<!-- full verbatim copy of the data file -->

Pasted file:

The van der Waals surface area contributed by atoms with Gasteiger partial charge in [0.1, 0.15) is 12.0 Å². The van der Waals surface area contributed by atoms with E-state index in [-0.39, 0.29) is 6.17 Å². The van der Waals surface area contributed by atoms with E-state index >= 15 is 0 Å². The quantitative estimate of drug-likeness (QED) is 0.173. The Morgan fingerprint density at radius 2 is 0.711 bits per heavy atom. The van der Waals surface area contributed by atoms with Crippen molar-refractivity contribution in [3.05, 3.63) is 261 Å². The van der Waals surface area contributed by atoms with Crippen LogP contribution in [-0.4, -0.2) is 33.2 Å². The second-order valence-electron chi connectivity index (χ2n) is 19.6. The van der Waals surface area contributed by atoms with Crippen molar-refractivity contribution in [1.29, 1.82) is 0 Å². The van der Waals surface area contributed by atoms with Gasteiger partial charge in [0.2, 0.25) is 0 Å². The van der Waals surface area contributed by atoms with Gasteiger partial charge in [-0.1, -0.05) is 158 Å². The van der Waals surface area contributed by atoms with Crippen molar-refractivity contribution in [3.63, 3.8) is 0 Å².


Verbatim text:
The van der Waals surface area contributed by atoms with Gasteiger partial charge in [0.1, 0.15) is 12.0 Å². The van der Waals surface area contributed by atoms with E-state index in [-0.39, 0.29) is 6.17 Å². The van der Waals surface area contributed by atoms with E-state index >= 15 is 0 Å². The quantitative estimate of drug-likeness (QED) is 0.173. The Morgan fingerprint density at radius 2 is 0.711 bits per heavy atom. The van der Waals surface area contributed by atoms with Crippen molar-refractivity contribution in [3.05, 3.63) is 261 Å². The van der Waals surface area contributed by atoms with Crippen LogP contribution in [-0.4, -0.2) is 33.2 Å². The second-order valence-electron chi connectivity index (χ2n) is 19.6. The van der Waals surface area contributed by atoms with Crippen molar-refractivity contribution in [1.29, 1.82) is 0 Å². The van der Waals surface area contributed by atoms with Gasteiger partial charge in [0.2, 0.25) is 0 Å². The van der Waals surface area contributed by atoms with Gasteiger partial charge in [-0.1, -0.05) is 158 Å². The van der Waals surface area contributed by atoms with Crippen molar-refractivity contribution in [3.63, 3.8) is 0 Å².